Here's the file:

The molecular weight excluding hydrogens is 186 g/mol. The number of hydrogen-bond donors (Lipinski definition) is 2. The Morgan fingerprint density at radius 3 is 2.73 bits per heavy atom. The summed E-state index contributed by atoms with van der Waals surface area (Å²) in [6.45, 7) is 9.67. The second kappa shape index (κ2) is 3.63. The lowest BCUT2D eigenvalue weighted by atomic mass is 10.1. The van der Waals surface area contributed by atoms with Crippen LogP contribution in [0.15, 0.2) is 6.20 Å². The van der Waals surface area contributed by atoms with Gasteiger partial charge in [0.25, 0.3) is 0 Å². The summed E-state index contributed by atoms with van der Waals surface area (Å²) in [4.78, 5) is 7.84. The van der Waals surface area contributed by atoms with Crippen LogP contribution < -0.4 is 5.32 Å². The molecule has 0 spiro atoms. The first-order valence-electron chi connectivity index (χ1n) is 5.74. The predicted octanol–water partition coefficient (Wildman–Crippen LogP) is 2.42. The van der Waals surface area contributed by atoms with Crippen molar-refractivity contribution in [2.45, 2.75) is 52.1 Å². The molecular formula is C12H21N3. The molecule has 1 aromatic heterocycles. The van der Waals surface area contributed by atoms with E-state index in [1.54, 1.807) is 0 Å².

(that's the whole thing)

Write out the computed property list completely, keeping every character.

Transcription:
The molecular weight excluding hydrogens is 186 g/mol. The number of hydrogen-bond donors (Lipinski definition) is 2. The Morgan fingerprint density at radius 3 is 2.73 bits per heavy atom. The summed E-state index contributed by atoms with van der Waals surface area (Å²) in [6.45, 7) is 9.67. The second kappa shape index (κ2) is 3.63. The lowest BCUT2D eigenvalue weighted by atomic mass is 10.1. The van der Waals surface area contributed by atoms with Crippen LogP contribution in [0.15, 0.2) is 6.20 Å². The van der Waals surface area contributed by atoms with Gasteiger partial charge in [0.25, 0.3) is 0 Å². The summed E-state index contributed by atoms with van der Waals surface area (Å²) in [4.78, 5) is 7.84. The van der Waals surface area contributed by atoms with Crippen LogP contribution < -0.4 is 5.32 Å². The molecule has 0 spiro atoms. The first-order valence-electron chi connectivity index (χ1n) is 5.74. The predicted octanol–water partition coefficient (Wildman–Crippen LogP) is 2.42. The van der Waals surface area contributed by atoms with Crippen molar-refractivity contribution in [2.45, 2.75) is 52.1 Å². The molecular formula is C12H21N3. The molecule has 1 aromatic heterocycles. The van der Waals surface area contributed by atoms with E-state index in [1.54, 1.807) is 0 Å².